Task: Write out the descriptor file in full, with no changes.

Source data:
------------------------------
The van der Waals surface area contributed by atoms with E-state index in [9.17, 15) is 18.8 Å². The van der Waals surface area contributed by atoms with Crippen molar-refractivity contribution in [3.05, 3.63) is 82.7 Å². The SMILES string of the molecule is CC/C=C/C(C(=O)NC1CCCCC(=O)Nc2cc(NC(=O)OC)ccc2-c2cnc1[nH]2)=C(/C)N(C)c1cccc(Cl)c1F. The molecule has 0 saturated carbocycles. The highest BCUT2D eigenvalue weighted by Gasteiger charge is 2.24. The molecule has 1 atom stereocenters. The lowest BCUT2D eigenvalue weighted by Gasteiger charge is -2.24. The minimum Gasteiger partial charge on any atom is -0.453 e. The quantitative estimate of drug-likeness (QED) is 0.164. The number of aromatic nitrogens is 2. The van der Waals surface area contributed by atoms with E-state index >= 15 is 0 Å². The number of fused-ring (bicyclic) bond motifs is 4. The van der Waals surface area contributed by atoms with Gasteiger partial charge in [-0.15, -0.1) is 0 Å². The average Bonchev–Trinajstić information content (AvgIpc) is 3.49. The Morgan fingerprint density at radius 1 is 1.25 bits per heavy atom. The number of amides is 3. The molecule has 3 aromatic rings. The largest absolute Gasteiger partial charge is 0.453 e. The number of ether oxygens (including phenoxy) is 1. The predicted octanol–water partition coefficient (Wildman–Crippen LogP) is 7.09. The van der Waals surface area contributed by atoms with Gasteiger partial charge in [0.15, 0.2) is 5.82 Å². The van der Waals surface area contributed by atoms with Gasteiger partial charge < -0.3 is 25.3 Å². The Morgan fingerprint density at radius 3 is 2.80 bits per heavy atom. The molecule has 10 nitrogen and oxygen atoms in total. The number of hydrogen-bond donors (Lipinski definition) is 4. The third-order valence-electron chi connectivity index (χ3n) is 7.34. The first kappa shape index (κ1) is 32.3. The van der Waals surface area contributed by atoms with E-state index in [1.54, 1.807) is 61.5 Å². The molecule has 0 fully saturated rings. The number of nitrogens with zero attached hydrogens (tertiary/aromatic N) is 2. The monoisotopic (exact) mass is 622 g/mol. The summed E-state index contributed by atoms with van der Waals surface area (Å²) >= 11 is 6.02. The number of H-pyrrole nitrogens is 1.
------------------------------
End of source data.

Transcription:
The van der Waals surface area contributed by atoms with E-state index in [9.17, 15) is 18.8 Å². The van der Waals surface area contributed by atoms with Crippen molar-refractivity contribution in [3.05, 3.63) is 82.7 Å². The SMILES string of the molecule is CC/C=C/C(C(=O)NC1CCCCC(=O)Nc2cc(NC(=O)OC)ccc2-c2cnc1[nH]2)=C(/C)N(C)c1cccc(Cl)c1F. The molecule has 0 saturated carbocycles. The highest BCUT2D eigenvalue weighted by Gasteiger charge is 2.24. The molecule has 1 atom stereocenters. The lowest BCUT2D eigenvalue weighted by Gasteiger charge is -2.24. The minimum Gasteiger partial charge on any atom is -0.453 e. The quantitative estimate of drug-likeness (QED) is 0.164. The number of aromatic nitrogens is 2. The van der Waals surface area contributed by atoms with E-state index >= 15 is 0 Å². The number of fused-ring (bicyclic) bond motifs is 4. The van der Waals surface area contributed by atoms with Gasteiger partial charge in [-0.15, -0.1) is 0 Å². The average Bonchev–Trinajstić information content (AvgIpc) is 3.49. The Morgan fingerprint density at radius 1 is 1.25 bits per heavy atom. The number of amides is 3. The molecule has 3 aromatic rings. The largest absolute Gasteiger partial charge is 0.453 e. The number of ether oxygens (including phenoxy) is 1. The predicted octanol–water partition coefficient (Wildman–Crippen LogP) is 7.09. The van der Waals surface area contributed by atoms with Gasteiger partial charge in [0.15, 0.2) is 5.82 Å². The van der Waals surface area contributed by atoms with Gasteiger partial charge < -0.3 is 25.3 Å². The Morgan fingerprint density at radius 3 is 2.80 bits per heavy atom. The molecule has 10 nitrogen and oxygen atoms in total. The number of hydrogen-bond donors (Lipinski definition) is 4. The third-order valence-electron chi connectivity index (χ3n) is 7.34. The first kappa shape index (κ1) is 32.3. The van der Waals surface area contributed by atoms with E-state index in [1.54, 1.807) is 61.5 Å². The molecule has 0 fully saturated rings. The number of nitrogens with zero attached hydrogens (tertiary/aromatic N) is 2. The monoisotopic (exact) mass is 622 g/mol. The summed E-state index contributed by atoms with van der Waals surface area (Å²) >= 11 is 6.02. The number of H-pyrrole nitrogens is 1.